Hey there! Sign in to join this conversationNew here? Join for free

Can somebody teach me how to do 2nd Order Differential Equations - I'm really curious Watch

    • Thread Starter
    Offline

    0
    ReputationRep:
    I know how to do 1st Order DE, but have never been taught how to do 2nd ODE.

    I wish they were included in the A-level (non-FM) specification.

    Can somebody please write a quick brief, and then set me 3 questions to solve for practice.

    Thanks.
    Offline

    15
    ReputationRep:
    unless you're very good at maths you'll need more than a quick brief. have a search around on google, there are loads of explanations out there
    • Thread Starter
    Offline

    0
    ReputationRep:
    (Original post by didgeridoo12uk)
    unless you're very good at maths you'll need more than a quick brief. have a search around on google, there are loads of explanations out there
    I scored an A* in A-level (year 12) last year? :dontknow:

    We don't do FM A2.

    Offline

    1
    ReputationRep:
    Asking about 2nd order ODEs is a very general topic since it can include very horrible ODEs, some of which cannot even be solved by an analytic solution and have to be approximated using numerical methods. I assume you mean second order linear ODEs? If so, these are pretty easy to do.. just look around on the internet as a poster above suggested
    • Thread Starter
    Offline

    0
    ReputationRep:
    (Original post by Serano)
    Asking about 2nd order ODEs is a very general topic since it can include very horrible ODEs, some of which cannot even be solved by an analytic solution and have to be approximated using numerical methods. I assume you mean second order linear ODEs? If so, these are pretty easy to do.. just look around on the internet as a poster above suggested
    I have the FP2 textbook somewhere in my house - borrowed it off school, shall I just read it? How easy is it to self-teach 2nd ODE?

    Bare in mind, this is just out of pure curiousity, so i'm not very likely to put a lot of effort into it, until I have more free time.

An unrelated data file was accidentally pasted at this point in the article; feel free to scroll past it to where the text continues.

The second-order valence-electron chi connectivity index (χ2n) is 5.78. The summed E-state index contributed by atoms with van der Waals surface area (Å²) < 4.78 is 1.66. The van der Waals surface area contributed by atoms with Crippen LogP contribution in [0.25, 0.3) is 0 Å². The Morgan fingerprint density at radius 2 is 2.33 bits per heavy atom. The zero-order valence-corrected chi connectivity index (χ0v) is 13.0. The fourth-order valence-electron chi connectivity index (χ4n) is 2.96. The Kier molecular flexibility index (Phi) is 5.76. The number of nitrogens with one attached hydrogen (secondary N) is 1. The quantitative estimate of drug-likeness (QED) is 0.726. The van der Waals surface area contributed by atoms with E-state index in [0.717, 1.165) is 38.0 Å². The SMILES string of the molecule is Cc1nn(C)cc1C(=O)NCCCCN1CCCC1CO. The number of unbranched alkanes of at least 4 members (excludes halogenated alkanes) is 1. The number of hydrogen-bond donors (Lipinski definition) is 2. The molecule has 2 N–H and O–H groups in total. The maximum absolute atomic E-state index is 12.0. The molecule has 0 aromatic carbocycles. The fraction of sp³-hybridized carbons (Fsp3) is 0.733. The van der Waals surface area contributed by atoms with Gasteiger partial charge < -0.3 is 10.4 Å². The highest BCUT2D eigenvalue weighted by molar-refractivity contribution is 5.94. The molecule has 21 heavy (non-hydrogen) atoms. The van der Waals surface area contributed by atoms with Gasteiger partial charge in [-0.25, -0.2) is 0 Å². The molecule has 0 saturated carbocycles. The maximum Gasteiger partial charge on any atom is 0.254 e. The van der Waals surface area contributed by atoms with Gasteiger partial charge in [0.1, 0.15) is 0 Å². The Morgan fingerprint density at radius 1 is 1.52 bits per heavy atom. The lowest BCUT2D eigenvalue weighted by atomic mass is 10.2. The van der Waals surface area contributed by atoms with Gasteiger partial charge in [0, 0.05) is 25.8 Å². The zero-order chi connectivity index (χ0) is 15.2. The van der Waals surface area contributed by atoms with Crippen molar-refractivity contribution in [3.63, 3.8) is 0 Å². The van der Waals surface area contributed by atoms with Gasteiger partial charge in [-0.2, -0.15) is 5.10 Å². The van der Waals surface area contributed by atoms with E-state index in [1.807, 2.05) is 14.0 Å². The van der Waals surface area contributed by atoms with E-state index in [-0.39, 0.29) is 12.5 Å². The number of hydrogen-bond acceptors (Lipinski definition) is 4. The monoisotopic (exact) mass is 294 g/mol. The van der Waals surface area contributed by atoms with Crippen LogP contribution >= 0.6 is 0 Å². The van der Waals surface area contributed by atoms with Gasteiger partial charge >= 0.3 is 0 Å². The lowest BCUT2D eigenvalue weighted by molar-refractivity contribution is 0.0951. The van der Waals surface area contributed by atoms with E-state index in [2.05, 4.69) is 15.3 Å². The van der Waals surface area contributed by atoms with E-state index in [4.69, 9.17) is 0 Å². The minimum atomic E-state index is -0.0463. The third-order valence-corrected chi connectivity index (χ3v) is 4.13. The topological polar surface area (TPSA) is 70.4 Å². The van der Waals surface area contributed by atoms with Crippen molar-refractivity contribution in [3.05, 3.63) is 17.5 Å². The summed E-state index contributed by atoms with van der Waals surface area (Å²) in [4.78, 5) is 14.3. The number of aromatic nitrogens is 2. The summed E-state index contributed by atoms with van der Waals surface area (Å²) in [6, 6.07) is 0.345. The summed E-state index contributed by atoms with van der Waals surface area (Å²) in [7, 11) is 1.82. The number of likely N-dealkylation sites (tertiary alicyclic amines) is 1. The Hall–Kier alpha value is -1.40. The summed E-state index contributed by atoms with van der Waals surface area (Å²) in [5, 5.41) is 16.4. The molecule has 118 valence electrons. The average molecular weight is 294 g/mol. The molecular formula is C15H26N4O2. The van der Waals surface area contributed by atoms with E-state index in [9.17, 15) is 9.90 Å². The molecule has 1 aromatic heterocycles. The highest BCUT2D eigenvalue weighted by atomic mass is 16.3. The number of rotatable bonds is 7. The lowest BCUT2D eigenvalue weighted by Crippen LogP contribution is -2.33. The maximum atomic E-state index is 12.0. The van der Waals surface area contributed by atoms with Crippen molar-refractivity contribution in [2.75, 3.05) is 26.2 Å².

Offline

    15
    ReputationRep:
    (Original post by SingleMuslimDotCom)
    I know how to do 1st Order DE, but have never been taught how to do 2nd ODE.

    I wish they were included in the A-level (non-FM) specification.

    Can somebody please write a quick brief, and then set me 3 questions to solve for practice.

    Thanks.
    Nobody will be able to explain it to you on here. We have just finished covering them in a lot of detail in my University course and we spent 2 weeks on them. They are not that complicated but there a lot of variations and different types and it takes a while to learn how to identify and solve them all.
    Offline

    11
    ReputationRep:
    It sounds like you're competent enough to manage, so the book should be plenty for you, FP2 ones are pretty simple really, it comes down to just 2 forms if I remember rightly.

    And if there's anything in it you don't quite understand, there's plenty of people always jump at the chance to help with anything on here, not like you just have to leave it. Give it a go, what have you got to lose.

    As for mackem's post, in 2 weeks, you didn't do them in a lot of detail. After finishing a 5 week module almost solely around them, and knowing there's large amounts that weren't covered, if you did them in a lot of detail, then you didn't leave the lecture theatre much!
    There's always lots more to learn.
    Offline

    13
    ReputationRep:
    (Original post by didgeridoo12uk)
    unless you're very good at maths you'll need more than a quick brief. have a search around on google, there are loads of explanations out there
    Tbh, 2nd order homogeneous ODE's (or even most non-homogeneous) seem to me, to be a lot easier to solve than a lot of 1st order ODEs, they follow a much more general rule and it's a bit more mechanical and straightforward than some of the more difficult 1st order ODEs. Things like, finding the integrating factor for a 1st order ODE can be a lot more difficult than solving 2nd orders.
    Offline

    2
    ReputationRep:
    If I remember correctly, the only thing in Further Mathematics is constant coefficient 2nd-order linear ODEs. These have a well-known general solution that can be explained in a few pages - the hardest part is finding particular integrals in the non-homogeneous cases.
    • PS Helper
    Offline

    14
    Here's a very (very) quick briefing on 2nd-order linear homogeneous differential equations with constant coefficients.